When something shows you its true colours, believe it. The Kingsman franchise certainly did when it debuted in 2014, as viewers have been witnessing ever since. That initial entry, Kingsman: The Secret Service, gave the espionage genre an irreverent and energetic spin, and landed partway between update and parody. But, while making Taron Egerton a star and proving engaging-enough, it didn't know when to call it quits, serving up one of the most ill-judged closing moments that spy flicks have ever seen. Since then, all things Kingsman haven't known when to end either, which is why subpar sequel Kingsman: The Golden Circle arrived in 2017, and now unnecessary prequel The King's Man. Another year, another dull origin story. Another year, another stretched Bond knockoff, too.

Stepping from 007's latest instalments, including No Time to Die, to this pale imitation, Ralph Fiennes takes over leading man duties in this mostly World War I-centric affair. He looks as if he'd rather be bossing Bond around again, though, sporting the discomfort of someone who finds himself in a movie that doesn't shake out the way it was meant to, or should've, and mirroring the expression likely to sit on viewers' faces while watching. Simply by existing, The King's Man shows that this series just keeps pushing on when that's hardly the best option. It overextends its running time and narrative as well. But as it unfurls the beginnings of the intelligence agency hidden within a Saville Row tailor shop, it ditches everything else that made its predecessors work — when they did work, that is. Most fatally, it jettisons its class clashes and genre satire, and is instead content with being an outlandish period movie about the rich and powerful creating their own secret club.

Adapted from Dave Gibbons and Mark Millar's 2012 comics, the Kingsman series hasn't cut too deeply in its past two movies, but it did make the most of its central fish-out-of-water idea. It asked: what if a kid from the supposed wrong side of the tracks entered the espionage realm that's so firmly been established as suave and well-heeled by 007? Finding out why there's even a covert spy organisation staffed by the wealthy and impeccably dressed for that young man to join is a far less intriguing idea, but returning filmmaker Matthew Vaughn — who has now helmed all three Kingsman films — and co-screenwriter Karl Gajdusek (The Last Days of American Crime) don't seem to care. Vaughn has mostly ditched the coarse sex gags this time, too, and for the better, but hasn't found much in the way of personality to replace them.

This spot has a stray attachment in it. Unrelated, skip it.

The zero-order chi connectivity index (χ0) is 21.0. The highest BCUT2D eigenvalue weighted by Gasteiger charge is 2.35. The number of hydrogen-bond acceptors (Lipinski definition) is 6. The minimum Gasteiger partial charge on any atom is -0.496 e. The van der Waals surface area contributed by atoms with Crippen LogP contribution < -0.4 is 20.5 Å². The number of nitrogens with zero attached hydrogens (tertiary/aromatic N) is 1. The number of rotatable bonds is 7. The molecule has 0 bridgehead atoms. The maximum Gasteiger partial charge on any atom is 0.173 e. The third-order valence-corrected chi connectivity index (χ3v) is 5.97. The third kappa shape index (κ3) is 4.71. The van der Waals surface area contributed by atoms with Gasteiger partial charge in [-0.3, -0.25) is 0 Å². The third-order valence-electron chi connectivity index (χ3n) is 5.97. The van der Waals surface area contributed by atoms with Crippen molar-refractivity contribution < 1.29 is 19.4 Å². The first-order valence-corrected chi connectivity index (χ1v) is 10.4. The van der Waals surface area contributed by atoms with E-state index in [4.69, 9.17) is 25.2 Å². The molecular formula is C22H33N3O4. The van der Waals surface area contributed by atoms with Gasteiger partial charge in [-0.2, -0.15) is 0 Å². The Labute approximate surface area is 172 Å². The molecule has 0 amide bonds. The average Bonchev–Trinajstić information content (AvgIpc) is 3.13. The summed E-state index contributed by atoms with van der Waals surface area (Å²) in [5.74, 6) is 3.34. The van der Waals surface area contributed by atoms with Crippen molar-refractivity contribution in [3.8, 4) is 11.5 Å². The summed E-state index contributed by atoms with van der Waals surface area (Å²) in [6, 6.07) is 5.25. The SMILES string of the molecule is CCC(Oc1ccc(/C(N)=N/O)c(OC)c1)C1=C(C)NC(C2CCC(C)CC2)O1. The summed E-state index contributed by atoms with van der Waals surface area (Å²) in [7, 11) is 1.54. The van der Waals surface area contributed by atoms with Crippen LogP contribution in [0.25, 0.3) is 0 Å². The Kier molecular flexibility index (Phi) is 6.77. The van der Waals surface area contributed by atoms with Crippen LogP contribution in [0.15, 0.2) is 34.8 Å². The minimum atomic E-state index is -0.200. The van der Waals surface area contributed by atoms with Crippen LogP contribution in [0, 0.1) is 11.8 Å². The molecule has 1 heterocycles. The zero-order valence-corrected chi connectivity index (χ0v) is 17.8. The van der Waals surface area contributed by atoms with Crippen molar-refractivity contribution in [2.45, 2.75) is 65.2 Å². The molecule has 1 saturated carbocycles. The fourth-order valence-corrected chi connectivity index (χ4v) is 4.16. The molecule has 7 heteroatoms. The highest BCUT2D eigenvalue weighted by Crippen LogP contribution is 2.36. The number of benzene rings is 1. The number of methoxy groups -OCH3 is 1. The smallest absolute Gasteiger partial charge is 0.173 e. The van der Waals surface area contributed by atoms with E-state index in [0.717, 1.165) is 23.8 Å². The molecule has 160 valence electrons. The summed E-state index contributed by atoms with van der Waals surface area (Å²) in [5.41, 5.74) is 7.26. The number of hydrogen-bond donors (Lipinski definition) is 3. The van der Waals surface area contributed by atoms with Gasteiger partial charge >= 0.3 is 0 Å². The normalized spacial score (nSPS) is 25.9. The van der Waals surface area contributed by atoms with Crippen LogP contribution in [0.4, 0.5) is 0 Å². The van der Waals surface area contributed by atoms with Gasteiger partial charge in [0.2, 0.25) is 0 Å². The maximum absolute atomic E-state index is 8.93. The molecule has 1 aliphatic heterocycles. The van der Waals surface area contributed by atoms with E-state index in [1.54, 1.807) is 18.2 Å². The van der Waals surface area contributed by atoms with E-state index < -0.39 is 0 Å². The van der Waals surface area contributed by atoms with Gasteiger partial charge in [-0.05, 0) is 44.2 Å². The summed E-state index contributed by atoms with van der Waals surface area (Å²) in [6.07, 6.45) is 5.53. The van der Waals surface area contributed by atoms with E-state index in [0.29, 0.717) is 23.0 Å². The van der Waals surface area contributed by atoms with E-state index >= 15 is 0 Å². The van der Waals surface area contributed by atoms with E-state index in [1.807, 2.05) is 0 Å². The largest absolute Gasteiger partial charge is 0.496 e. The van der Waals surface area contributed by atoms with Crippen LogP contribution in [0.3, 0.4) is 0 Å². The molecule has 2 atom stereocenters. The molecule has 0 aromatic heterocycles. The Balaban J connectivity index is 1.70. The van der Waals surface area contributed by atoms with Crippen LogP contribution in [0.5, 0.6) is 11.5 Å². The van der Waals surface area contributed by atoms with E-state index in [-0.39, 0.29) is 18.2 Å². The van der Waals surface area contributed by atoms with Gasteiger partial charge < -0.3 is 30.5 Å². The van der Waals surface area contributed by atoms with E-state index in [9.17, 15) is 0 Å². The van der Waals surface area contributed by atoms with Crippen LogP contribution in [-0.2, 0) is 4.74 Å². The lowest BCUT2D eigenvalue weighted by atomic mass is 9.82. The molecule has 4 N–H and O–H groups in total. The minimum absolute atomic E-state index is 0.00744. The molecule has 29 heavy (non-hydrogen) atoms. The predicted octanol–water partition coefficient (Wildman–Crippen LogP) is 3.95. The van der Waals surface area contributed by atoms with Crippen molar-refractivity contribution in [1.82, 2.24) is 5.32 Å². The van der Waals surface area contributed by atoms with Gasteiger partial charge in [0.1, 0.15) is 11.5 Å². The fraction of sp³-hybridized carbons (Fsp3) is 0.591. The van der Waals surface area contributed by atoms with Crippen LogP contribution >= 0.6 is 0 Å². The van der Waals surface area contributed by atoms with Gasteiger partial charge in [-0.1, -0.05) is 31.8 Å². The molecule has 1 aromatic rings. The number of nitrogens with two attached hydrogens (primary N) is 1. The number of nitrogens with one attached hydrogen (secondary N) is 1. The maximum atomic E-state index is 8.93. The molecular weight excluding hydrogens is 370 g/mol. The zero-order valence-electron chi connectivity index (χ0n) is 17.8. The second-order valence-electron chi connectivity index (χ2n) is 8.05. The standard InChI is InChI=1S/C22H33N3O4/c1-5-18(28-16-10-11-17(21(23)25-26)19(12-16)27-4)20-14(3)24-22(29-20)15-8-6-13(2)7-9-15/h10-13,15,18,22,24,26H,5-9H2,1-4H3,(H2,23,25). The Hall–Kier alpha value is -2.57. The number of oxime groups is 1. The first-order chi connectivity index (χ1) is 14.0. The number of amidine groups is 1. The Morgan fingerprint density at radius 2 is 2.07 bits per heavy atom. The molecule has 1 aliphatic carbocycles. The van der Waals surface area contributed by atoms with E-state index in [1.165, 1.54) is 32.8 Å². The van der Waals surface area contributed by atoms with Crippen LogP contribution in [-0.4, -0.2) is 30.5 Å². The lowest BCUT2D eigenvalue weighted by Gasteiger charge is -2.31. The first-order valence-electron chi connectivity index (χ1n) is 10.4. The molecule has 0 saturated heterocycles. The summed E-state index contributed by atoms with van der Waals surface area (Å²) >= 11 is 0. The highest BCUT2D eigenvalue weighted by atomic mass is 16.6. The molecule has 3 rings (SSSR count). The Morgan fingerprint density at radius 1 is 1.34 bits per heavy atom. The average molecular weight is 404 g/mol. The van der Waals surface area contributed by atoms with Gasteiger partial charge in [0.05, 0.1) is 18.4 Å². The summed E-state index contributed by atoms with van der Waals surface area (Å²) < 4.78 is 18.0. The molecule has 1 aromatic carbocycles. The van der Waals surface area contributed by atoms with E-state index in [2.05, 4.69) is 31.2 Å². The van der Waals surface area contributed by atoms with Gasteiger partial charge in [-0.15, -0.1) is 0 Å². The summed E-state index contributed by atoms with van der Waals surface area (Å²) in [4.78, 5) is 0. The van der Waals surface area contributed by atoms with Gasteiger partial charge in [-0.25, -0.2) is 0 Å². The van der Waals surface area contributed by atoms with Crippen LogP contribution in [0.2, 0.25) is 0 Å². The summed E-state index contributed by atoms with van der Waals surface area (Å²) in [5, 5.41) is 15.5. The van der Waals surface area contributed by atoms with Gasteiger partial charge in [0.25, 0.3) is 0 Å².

It's in a prologue in 1902 that Fiennes makes his first appearance as Orlando Oxford, a duke travelling to South Africa during the Boer War — and soon made a widower, because The King's Man starts with the tiresome dead wife trope. Twelve years later, Oxford is staunchly a pacifist, so much so that he forbids his now-teenage son Conrad (Harris Dickinson, Maleficent: Mistress of Evil) from enlisting when WWI breaks out. But the duke hasn't completely given away serving his country himself, overseeing an off-the-books intelligence network with the help of his servants Shola (Djimon Hounsou, A Quiet Place Part II) and Polly (Gemma Arterton, Summerland). That comes in handy when a nefarious Scottish figure known only as The Shepherd interferes in world affairs, with King George V of England, Kaiser Wilhelm II of Germany and Tsar Nicholas II of Russia (all cousins, and all played by Bohemian Rhapsody's Tom Hollander) his targets.

Read our full review.



In Amy, Whitney: Can I Be Me, Billie Eilish: The World's a Little Blurry and similar documentaries, audiences nabbed behind-the-scenes glimpses at music superstars. Via personal and candid footage not initially intended for mass consumption, viewers peeked behind the facade of celebrity — but I'm Wanita evokes the same feelings of intimacy and revelation by pointing its lens at a singer who isn't yet a household name. The self-described 'Australian queen of honky tonk', Wanita Bahtiyar hasn't given filmmaker Matthew Walker a treasure trove of archival materials to weave through his feature debut. Rather, the Tamworth local opens up her daily existence to his observational gaze. Following his 2015 short film about Wanita, Heart of the Queen, Walker spent five years capturing her life — and the resulting doco is as wily as its subject is unpredictable.  

I'm Wanita mightn't spring from a dream archive of existing footage, but it does dedicate its frames to a dream point of focus; its namesake is the type of subject documentarians surely pray they stumble across. Since becoming obsessed with Hank Williams and Loretta Lynn as a child, Wanita has chased music stardom. Her voice earned her ample attention from her teen years onwards, and her first album received rave reviews that she giddily quotes now; however, she's spent her adult life drinking, partying, and supplementing occasional gigs with sex work. Today, she's a legend in her own head, and also an erratic whirlwind. I'm Wanita charts her trip to Nashville to finally make the record she's always wanted, and yet it never paints her tale as a simplistic portrait of talent unrealised.